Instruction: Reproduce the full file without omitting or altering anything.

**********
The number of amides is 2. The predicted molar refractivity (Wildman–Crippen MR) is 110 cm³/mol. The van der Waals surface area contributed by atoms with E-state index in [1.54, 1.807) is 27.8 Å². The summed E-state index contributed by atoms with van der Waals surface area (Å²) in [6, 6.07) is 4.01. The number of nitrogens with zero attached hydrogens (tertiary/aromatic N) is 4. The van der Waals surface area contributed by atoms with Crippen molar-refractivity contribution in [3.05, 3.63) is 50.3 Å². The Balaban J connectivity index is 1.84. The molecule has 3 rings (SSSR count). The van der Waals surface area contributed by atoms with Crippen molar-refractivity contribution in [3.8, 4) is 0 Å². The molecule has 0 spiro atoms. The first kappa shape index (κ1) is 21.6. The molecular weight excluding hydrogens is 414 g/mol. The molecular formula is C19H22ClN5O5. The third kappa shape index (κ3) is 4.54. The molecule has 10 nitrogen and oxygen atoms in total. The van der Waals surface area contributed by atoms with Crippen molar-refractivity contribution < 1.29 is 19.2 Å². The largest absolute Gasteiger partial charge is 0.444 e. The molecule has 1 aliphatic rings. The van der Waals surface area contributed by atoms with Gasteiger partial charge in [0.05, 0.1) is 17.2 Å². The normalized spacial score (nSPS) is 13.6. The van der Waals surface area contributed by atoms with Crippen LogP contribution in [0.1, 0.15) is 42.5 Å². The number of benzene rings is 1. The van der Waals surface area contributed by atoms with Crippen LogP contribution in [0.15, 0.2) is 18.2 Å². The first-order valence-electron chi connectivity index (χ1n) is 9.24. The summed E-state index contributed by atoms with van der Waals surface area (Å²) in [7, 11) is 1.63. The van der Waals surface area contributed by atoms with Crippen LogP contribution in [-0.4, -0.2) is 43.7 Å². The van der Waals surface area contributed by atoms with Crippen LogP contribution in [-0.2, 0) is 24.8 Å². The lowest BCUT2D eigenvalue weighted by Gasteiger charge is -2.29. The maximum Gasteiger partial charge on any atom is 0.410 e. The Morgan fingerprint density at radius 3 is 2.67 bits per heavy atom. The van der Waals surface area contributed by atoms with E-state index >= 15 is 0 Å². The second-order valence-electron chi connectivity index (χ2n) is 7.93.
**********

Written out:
The number of amides is 2. The predicted molar refractivity (Wildman–Crippen MR) is 110 cm³/mol. The van der Waals surface area contributed by atoms with E-state index in [1.54, 1.807) is 27.8 Å². The summed E-state index contributed by atoms with van der Waals surface area (Å²) in [6, 6.07) is 4.01. The number of nitrogens with zero attached hydrogens (tertiary/aromatic N) is 4. The van der Waals surface area contributed by atoms with Crippen molar-refractivity contribution in [3.05, 3.63) is 50.3 Å². The Balaban J connectivity index is 1.84. The molecule has 3 rings (SSSR count). The van der Waals surface area contributed by atoms with Crippen molar-refractivity contribution in [3.8, 4) is 0 Å². The molecule has 0 spiro atoms. The first kappa shape index (κ1) is 21.6. The molecular weight excluding hydrogens is 414 g/mol. The molecular formula is C19H22ClN5O5. The third kappa shape index (κ3) is 4.54. The molecule has 10 nitrogen and oxygen atoms in total. The van der Waals surface area contributed by atoms with Crippen molar-refractivity contribution < 1.29 is 19.2 Å². The largest absolute Gasteiger partial charge is 0.444 e. The molecule has 1 aliphatic rings. The van der Waals surface area contributed by atoms with Gasteiger partial charge in [0.05, 0.1) is 17.2 Å². The normalized spacial score (nSPS) is 13.6. The van der Waals surface area contributed by atoms with Crippen LogP contribution in [0.1, 0.15) is 42.5 Å². The number of benzene rings is 1. The van der Waals surface area contributed by atoms with Crippen LogP contribution in [0.15, 0.2) is 18.2 Å². The first-order valence-electron chi connectivity index (χ1n) is 9.24. The summed E-state index contributed by atoms with van der Waals surface area (Å²) in [7, 11) is 1.63. The van der Waals surface area contributed by atoms with Crippen LogP contribution in [-0.4, -0.2) is 43.7 Å². The van der Waals surface area contributed by atoms with Crippen LogP contribution in [-0.2, 0) is 24.8 Å². The lowest BCUT2D eigenvalue weighted by Gasteiger charge is -2.29. The maximum Gasteiger partial charge on any atom is 0.410 e. The Morgan fingerprint density at radius 3 is 2.67 bits per heavy atom. The van der Waals surface area contributed by atoms with E-state index >= 15 is 0 Å². The second-order valence-electron chi connectivity index (χ2n) is 7.93.